Panel Provider: Can I see the privacy policies communicated to panelists?

It isn’t enough that the privacy policies, and other legal conditions about data collection & storage, are easy to understand. These terms also have to be easy to access, at anytime, for reference. Ask your panel provider for a copy, or a link, to the policies, or even try to access them yourself on their website. That way you’ll know for yourself if they are complying with GDPR.

Panel Provider: What if during an ongoing project, respondents request to be removed from the panel?

The GDPR enforces the right to be forgotten, known as Data Erasure. Meaning, panelists have the right to be easily removed from panels, and ongoing research. They also have the right  remove their data from databases as well. Data Erasure could end up significantly affecting your ongoing research project’s sample. So, it’s something to sort out in the terms of your contract with your panel provider.

Panel Provider: What are your data retention policies?

In the case of purchasing ‘back data’, or ‘profiling’ information, you’re going to want to know the specifics about how the panel company stores data. GDPR’s rules for data storage are vague, yet enforced. Stating personal data should not be retained longer than necessary, in relation to the purpose, for which such data is processed. Find out the details about the company’s data retention model. Use your best judgement on whether or not the use of this data would be classified as compliant (reasonable).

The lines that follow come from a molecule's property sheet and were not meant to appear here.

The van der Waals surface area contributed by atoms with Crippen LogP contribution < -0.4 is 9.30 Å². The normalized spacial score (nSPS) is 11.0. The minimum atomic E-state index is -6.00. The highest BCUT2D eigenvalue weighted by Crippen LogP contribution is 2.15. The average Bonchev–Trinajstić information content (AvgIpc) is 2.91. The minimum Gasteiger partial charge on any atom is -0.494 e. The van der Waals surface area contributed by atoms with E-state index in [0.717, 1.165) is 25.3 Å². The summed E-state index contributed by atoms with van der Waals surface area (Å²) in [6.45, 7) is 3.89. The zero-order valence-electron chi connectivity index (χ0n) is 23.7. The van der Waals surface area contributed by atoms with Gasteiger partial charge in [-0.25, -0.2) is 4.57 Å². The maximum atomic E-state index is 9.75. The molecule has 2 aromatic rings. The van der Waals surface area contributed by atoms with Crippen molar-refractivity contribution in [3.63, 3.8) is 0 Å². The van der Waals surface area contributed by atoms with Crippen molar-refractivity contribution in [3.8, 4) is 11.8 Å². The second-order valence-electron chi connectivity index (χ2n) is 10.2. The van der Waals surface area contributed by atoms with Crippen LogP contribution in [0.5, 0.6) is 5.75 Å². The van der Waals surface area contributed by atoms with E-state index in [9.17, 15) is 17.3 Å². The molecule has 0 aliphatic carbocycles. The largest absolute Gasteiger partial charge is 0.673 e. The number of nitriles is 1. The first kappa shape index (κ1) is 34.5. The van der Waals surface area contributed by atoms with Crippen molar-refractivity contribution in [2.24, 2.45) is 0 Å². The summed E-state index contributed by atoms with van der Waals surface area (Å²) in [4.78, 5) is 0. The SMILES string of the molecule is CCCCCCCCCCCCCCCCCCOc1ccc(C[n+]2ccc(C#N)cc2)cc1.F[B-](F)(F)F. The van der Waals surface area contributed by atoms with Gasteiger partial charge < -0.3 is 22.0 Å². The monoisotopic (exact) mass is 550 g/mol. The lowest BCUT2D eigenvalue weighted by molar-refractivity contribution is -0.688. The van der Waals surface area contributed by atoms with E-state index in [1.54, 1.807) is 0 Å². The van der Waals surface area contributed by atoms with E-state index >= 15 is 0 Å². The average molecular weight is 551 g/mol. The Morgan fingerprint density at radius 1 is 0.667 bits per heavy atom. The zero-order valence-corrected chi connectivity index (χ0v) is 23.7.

Netquest’s Legal Disclaimer

Thanks to Johnny, Katie & Netquest team for that post. As with many such GDPR related posts, they also included a legal disclaimer:

Netquest, and entities under Netquest, are not your legal advisors and will not be liable in any way if you mistakenly believe this is a legal report for you to follow. This is not a legal GDPR implementation guide.

Please bear in mind that this provided content, and any other GDPR content produced by Netquest and its entities, is not a source of legal advice. This article and all other materials about GDPR, are curated by Netquest as marketing materials to promote and support the need to be compliant with the new regulations. To become GDPR compliant and to understand how to work with other organization who should be compliant (such as panel providers),  we recommend you contact and work closely with a legal advisor.

Every company is different and therefore, needs different adaptations to the GDPR. In a nutshell, we are so happy you read until here, but please do not rely on this paper as legal advice, nor as any applicable legal interpretation.

Stay genuine.

How ready is your Panel Provider, for GDPR

I hope that gave you some reasons to reflect on your GDPR readiness. Have you already made such GDPR checks of your research panel providers? What about all your data providers or 3rd party data processors?

If you’ve got experience to share, regarding this, or other impacts of GDPR on your operating model – I’d love to hear from you. Feel free to share below, in our comments box, or via social media.

The journey will not be over come May 25th, in fact it looks like that will be more like the starting gun. Let’s keep sharing, to spur each other on towards best practice.